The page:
Before the U.S. assessment, Iran's state-run IRNA news agency quoted Hasan Rezaeifa, the head of the of civil aviation accident investigation commission, claiming that "the topics of rocket, missile or anti-aircraft system is ruled out.”
The Ukrainian International Airlines took off at 6:12 a.m. Wednesday, Tehran time, after nearly an hour's delay at Tehran's Imam Khomeini Airport, the main airport for travelers in Iran. It gained altitude heading west, reaching nearly 8,000 feet, according to both the report and flight-tracking data.
Then something went wrong, though “no radio messages were received from the pilot regarding unusual situations,” the report said. In emergencies, pilots reach out to air-traffic controllers to warn them and to clear the runway for their arrival, though their first priority is to keep the aircraft flying.
Eyewitnesses, including the crew of another flight passing above, described seeing the plane engulfed in flames before crashing at 6:18 a.m., the report said. The crash caused a massive explosion when the plane hit the ground, likely because the aircraft had been fully loaded with fuel for the flight to Kyiv, Ukraine.
The report also confirmed that both of the “black boxes” that contain data and cockpit communications from the plane had been recovered, though they sustained damage and some parts of their memory was lost.
Hours before the plane crash the U.S. Federal Aviation Administration had issued an emergency flight restriction barring U.S. carriers and pilots from flying over areas of Iraqi, Iranian and some Persian Gulf airspace warning of the “potential for miscalculation or misidentification” for civilian aircraft due to heightened political and military tensions.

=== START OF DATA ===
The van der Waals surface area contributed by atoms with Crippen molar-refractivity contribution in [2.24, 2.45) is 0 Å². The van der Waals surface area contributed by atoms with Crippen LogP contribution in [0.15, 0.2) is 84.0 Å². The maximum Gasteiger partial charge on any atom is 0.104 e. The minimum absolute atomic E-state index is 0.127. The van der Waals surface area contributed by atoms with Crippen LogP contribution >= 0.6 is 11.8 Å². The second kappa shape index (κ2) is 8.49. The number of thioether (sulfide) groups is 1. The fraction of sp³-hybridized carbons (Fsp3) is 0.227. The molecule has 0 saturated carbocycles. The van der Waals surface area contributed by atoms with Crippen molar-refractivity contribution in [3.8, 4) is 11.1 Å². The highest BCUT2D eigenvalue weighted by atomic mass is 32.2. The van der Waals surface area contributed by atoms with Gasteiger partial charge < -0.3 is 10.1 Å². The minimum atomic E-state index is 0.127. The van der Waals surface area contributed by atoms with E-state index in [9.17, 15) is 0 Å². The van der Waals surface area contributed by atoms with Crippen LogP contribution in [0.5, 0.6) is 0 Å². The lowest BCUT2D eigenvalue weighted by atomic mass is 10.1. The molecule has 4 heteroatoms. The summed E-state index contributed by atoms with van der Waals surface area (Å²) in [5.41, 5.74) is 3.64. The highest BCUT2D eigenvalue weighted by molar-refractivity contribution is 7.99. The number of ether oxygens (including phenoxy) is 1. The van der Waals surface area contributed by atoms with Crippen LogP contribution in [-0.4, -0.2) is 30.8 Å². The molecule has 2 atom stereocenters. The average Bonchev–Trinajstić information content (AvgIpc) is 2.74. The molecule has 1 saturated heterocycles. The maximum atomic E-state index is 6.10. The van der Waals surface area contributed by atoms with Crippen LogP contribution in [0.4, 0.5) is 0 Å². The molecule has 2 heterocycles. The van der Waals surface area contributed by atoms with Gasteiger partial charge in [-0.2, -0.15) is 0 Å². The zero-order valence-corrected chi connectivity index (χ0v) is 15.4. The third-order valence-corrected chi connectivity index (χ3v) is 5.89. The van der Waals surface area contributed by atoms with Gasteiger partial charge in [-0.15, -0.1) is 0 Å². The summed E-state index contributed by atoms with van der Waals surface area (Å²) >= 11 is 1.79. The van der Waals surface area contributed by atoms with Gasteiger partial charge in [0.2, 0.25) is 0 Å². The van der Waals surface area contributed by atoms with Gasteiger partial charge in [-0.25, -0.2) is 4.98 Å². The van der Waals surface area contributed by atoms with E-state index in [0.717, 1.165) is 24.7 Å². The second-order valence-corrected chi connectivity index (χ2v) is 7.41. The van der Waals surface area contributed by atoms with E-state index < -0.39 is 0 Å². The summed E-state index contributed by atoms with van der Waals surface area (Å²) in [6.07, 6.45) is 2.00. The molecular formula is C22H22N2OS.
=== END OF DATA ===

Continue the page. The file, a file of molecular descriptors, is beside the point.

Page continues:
Oleksiy Danilov, secretary of Ukraine's Security Council, told Ukrainian media that officials had several working theories regarding the crash, including a missile strike.
"A strike by a missile, possibly a Tor missile system, is among the main (theories), as information has surfaced on the internet about elements of a missile being found near the site of the crash," Danilov said. He did not elaborate on where he saw the information on the internet.
Ukrainian investigators that arrived in Iran earlier on Thursday currently await permission from Iranian authorities to examine the crash site and look for missile fragments, Danilov said.
The Tor is a Russian-made missile system. Russia delivered 29 Tor-M1s to Iran in 2007 as part of a $700 million contract signed in December 2005. Iran has displayed the missiles in military parades as well.
Iran did not immediately respond to the Ukrainian comments. However, Gen. Abolfazl Shekarchi, the spokesman of the Iranian armed forces, denied a missile hit the airplane in a comments reported Wednesday by the semiofficial Fars news agency. He dismissed the allegation as "psychological warfare" by foreign-based Iranian opposition groups.
Ukraine has a grim history with missile attacks, including in July 2014 when one such strike downed a Malaysian Airlines flight over eastern Ukraine, killing all 298 people aboard.
Danilov also said other possible causes under consideration included a drone or another flying object crashing into the plane, a terrorist attack or an engine malfunction causing an explosion. However, no terror group has claimed responsibility for the attack and the plane was only 3½ years old.
The plane was carrying 167 passengers and nine crew members from several countries, including 82 Iranians, at least 63 Canadians and 11 Ukrainians, according to officials. Many of the passengers were believed to be international students attending universities in Canada; they were making their way back to Toronto by way of Kyiv after visiting with family during the winter break.
Ukrainian President Volodymyr Zelenskiy said he planned to call Iranian President Hassan Rouhani about the crash and the investigation.
“Undoubtedly, the priority for Ukraine is to identify the causes of the plane crash,” Zelenskiy said. “We will surely find out the truth.”